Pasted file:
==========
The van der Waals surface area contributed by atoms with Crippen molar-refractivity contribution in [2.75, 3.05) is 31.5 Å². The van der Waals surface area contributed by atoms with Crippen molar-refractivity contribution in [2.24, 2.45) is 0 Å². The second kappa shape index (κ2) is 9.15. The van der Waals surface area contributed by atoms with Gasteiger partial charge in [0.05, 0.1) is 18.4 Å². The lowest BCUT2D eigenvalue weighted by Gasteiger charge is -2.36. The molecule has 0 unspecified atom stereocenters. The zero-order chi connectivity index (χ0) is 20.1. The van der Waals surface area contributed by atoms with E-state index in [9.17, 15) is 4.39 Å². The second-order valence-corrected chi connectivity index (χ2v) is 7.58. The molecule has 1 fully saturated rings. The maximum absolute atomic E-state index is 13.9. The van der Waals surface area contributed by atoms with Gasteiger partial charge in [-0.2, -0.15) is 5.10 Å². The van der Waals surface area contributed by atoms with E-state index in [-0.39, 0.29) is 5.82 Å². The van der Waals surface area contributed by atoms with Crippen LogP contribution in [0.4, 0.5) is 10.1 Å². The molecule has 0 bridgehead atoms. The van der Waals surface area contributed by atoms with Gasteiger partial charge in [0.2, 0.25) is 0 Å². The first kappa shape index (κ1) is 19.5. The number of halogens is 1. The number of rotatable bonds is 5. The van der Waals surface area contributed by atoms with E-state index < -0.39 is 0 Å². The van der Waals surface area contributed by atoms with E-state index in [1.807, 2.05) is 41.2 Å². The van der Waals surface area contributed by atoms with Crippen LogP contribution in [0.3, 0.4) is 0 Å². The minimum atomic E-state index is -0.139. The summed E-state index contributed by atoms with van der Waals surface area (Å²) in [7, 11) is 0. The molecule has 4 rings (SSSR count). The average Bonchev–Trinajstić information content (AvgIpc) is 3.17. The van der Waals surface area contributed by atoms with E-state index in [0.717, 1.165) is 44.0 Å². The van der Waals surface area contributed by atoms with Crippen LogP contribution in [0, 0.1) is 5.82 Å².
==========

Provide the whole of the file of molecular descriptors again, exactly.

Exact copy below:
The van der Waals surface area contributed by atoms with Crippen molar-refractivity contribution in [2.75, 3.05) is 31.5 Å². The van der Waals surface area contributed by atoms with Crippen molar-refractivity contribution in [2.24, 2.45) is 0 Å². The second kappa shape index (κ2) is 9.15. The van der Waals surface area contributed by atoms with Gasteiger partial charge in [0.05, 0.1) is 18.4 Å². The lowest BCUT2D eigenvalue weighted by Gasteiger charge is -2.36. The molecule has 0 unspecified atom stereocenters. The zero-order chi connectivity index (χ0) is 20.1. The van der Waals surface area contributed by atoms with E-state index in [9.17, 15) is 4.39 Å². The second-order valence-corrected chi connectivity index (χ2v) is 7.58. The molecule has 1 fully saturated rings. The maximum absolute atomic E-state index is 13.9. The van der Waals surface area contributed by atoms with Gasteiger partial charge in [-0.2, -0.15) is 5.10 Å². The van der Waals surface area contributed by atoms with E-state index in [-0.39, 0.29) is 5.82 Å². The van der Waals surface area contributed by atoms with Crippen LogP contribution in [0.4, 0.5) is 10.1 Å². The molecule has 0 bridgehead atoms. The van der Waals surface area contributed by atoms with Gasteiger partial charge in [0.2, 0.25) is 0 Å². The first kappa shape index (κ1) is 19.5. The number of halogens is 1. The number of rotatable bonds is 5. The van der Waals surface area contributed by atoms with E-state index < -0.39 is 0 Å². The van der Waals surface area contributed by atoms with E-state index in [1.807, 2.05) is 41.2 Å². The van der Waals surface area contributed by atoms with Crippen LogP contribution in [0.3, 0.4) is 0 Å². The minimum atomic E-state index is -0.139. The summed E-state index contributed by atoms with van der Waals surface area (Å²) in [7, 11) is 0. The molecule has 4 rings (SSSR count). The average Bonchev–Trinajstić information content (AvgIpc) is 3.17. The van der Waals surface area contributed by atoms with E-state index in [0.717, 1.165) is 44.0 Å². The van der Waals surface area contributed by atoms with Crippen LogP contribution in [0, 0.1) is 5.82 Å².